rates. 93 Maryland intends to include foster care involvement as a subgroup along with other
subgroups like race and gender. 94 However, Maryland states that this data will not be included in
their accountability system, which is a tool used by the Maryland State Department of Education
to collect, analyze, and report data on students to track achievement and provide targeted
services. 95 The failure to include this data in the accountability system could mean the Maryland
State Department of Education will not analyze data on foster children’s academic progress in the
same manner that other student’s data is analyzed. Potentially this could lead to a lack of attention
to necessary improvements and allocation of resources for education of foster youth.
Maryland’s state laws and regulations comply in large part with the FCA and ESSA.
However, several areas still require improvement to come into full compliance with these laws.
First and foremost, the “awaiting foster care placement” language from the McKinney-Vento Act
needs to be removed from Maryland’s equivalent statute and regulations as well as from the
statutes and regulations implementing the FCA. 96 ESSA is in effect as of December 2016, and its
provisions cover youth awaiting foster care placement wishing to continue attending their school
of origin, which needs to be reflected in Maryland law. Also, Maryland needs to clearly designate
state education and state child welfare Points of Contact. If applicable, Maryland should also
provide local education agency POCs that are separate from the POCs required under the
McKinney-Vento Act for homeless youth. Currently, the Fostering Connections Liaison is not
sufficient nor permitted to also serve as a POC under ESSA.97 In addition, to fully comply with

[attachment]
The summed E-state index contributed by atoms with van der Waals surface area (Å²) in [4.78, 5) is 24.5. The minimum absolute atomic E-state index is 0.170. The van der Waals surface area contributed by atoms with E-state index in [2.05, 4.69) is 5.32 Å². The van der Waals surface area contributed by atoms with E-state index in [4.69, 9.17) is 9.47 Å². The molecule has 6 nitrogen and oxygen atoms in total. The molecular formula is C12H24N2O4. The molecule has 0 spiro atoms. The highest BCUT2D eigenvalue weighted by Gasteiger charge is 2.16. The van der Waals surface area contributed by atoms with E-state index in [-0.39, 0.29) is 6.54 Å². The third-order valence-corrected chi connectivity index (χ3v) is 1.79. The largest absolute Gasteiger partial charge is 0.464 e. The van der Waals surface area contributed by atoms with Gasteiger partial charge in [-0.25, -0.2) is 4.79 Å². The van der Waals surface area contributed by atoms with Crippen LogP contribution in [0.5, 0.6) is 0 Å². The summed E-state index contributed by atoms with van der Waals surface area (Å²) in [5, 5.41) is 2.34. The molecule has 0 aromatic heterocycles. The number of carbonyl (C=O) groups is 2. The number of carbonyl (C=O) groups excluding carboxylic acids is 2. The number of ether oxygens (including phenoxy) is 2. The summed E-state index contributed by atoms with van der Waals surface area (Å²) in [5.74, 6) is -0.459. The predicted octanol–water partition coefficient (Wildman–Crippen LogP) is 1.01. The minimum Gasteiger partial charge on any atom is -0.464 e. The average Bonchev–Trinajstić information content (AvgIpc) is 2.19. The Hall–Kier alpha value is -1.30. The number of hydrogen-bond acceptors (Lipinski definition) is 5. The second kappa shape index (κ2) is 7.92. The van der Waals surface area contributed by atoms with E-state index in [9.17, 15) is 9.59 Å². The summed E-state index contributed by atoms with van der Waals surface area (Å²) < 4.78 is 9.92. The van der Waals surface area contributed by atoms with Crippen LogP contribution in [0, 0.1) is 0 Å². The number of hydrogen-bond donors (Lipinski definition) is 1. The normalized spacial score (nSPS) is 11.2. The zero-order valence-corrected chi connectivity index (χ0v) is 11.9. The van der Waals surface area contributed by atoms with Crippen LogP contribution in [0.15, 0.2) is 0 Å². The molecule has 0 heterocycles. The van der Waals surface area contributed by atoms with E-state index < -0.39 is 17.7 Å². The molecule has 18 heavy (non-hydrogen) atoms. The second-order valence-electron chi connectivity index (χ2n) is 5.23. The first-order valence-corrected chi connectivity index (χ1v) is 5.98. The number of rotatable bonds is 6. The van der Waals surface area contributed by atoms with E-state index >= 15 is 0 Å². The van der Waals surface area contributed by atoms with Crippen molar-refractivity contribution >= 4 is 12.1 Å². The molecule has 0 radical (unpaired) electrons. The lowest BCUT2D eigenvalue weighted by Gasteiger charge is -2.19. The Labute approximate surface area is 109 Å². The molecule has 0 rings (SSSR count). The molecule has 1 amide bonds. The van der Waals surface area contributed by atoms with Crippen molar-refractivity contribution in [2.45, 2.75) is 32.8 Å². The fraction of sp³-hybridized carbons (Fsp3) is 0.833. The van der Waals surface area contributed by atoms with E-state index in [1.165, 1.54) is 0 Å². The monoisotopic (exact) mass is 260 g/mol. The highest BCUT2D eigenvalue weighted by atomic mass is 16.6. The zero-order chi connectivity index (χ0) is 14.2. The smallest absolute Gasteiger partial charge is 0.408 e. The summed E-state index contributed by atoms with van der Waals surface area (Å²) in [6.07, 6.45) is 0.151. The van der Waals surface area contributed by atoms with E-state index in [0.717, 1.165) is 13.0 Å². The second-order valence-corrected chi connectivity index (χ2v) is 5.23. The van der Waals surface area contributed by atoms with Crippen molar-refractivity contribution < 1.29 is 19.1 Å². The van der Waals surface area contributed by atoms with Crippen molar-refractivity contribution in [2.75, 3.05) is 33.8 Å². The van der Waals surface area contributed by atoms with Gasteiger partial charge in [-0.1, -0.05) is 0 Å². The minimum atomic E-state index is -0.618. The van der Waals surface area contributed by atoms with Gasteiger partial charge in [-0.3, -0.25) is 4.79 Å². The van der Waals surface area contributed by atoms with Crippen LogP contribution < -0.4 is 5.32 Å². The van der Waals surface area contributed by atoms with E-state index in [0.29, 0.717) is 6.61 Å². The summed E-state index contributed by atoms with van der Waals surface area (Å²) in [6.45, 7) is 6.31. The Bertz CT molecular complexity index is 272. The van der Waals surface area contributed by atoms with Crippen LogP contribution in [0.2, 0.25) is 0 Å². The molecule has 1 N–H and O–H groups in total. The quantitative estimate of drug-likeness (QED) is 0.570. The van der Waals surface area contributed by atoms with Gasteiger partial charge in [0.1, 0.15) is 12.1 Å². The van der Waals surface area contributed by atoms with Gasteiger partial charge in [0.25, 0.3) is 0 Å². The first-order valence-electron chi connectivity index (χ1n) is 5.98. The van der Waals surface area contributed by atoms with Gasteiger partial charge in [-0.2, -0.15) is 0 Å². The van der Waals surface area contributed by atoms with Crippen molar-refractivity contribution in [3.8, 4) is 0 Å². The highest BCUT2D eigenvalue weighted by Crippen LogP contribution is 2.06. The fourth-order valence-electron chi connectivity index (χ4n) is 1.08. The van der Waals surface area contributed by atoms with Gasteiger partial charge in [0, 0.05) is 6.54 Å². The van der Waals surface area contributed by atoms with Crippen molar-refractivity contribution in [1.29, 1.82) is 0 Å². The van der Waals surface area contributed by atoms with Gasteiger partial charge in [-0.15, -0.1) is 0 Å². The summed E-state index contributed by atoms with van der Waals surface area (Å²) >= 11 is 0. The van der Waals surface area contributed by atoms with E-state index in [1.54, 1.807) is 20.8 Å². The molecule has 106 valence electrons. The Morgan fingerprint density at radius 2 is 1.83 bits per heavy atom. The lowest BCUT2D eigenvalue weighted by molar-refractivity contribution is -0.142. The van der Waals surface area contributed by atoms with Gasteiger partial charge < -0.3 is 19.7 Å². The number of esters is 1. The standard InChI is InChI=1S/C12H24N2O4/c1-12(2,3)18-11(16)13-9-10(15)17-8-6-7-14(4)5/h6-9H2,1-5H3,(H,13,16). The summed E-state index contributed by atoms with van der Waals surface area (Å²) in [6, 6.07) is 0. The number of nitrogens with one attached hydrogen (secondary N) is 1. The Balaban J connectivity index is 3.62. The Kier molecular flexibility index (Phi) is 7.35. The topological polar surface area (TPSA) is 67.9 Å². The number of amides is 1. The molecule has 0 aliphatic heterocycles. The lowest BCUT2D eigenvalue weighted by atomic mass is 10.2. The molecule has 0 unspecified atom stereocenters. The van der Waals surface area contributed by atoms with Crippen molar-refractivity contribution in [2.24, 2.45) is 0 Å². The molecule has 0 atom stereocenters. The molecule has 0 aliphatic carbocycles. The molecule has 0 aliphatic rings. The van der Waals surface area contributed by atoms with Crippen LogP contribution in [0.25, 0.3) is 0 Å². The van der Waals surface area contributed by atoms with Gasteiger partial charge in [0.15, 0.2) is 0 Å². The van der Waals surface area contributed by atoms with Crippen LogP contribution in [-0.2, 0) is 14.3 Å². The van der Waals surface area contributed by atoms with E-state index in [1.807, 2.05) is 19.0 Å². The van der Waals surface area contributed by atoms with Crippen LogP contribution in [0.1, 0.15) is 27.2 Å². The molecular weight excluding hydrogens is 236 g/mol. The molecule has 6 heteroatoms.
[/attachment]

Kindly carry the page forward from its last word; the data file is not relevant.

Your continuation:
the requirements of ESSA, Maryland needs to establish a uniform policy to arrange and fund
transportation to support foster youth who remain in their current school that may not be in the
school district where their foster care placement is located. 98 Another way that Maryland could
comply with ESSA is to establish a statewide procedure specifically for interagency collaboration
to make determinations on educational stability and to efficiently meet the decided goal. For
example, requiring a meeting be held when there is a question of school placement for a foster
youth to include representatives from the relevant education agency, child welfare agency, and any
other stakeholders involved with advocating for the foster youth, like the child’s attorney and Court
Appointed Special Advocate (CASA) 99 volunteer. 100 In December 2017 Maryland’s Department
of Human Services issued a policy directive updating the educational stability policies in
accordance with ESSA; however, more needs to be done to ensure that these directives are actually
consistently practiced in the various jurisdictions across the state. 101
V. CRITICAL RACE THEORY ANALYSIS OF MARYLAND’S CURRENT AND FUTURE
IMPLEMENTATION OF FCA AND ESSA
95 Id.; See also Accountability, MD. ST. DEP’T OF EDUC.,
96 See MD. EDUC. CODE ANN. § 7-101 (2017); see also MD. CODE REGS. 13A.08.07.06 (2017).
97 MD. CODE REGS. 13A.08.07.06 (2017); see also Every Student Succeeds Act, supra note 56.
98 MD. DEP’T OF HUM. RES., SSA-CW NO. 18-8, POLICY DIRECTIVE ON EDUCATIONAL STABILITY (Dec. 7, 2017).
99 CASA volunteers are appointed by Judges to represent the best interest of children who are before the court due to
allegations of child abuse or neglect. See generally CASA,
visited Feb. 2018).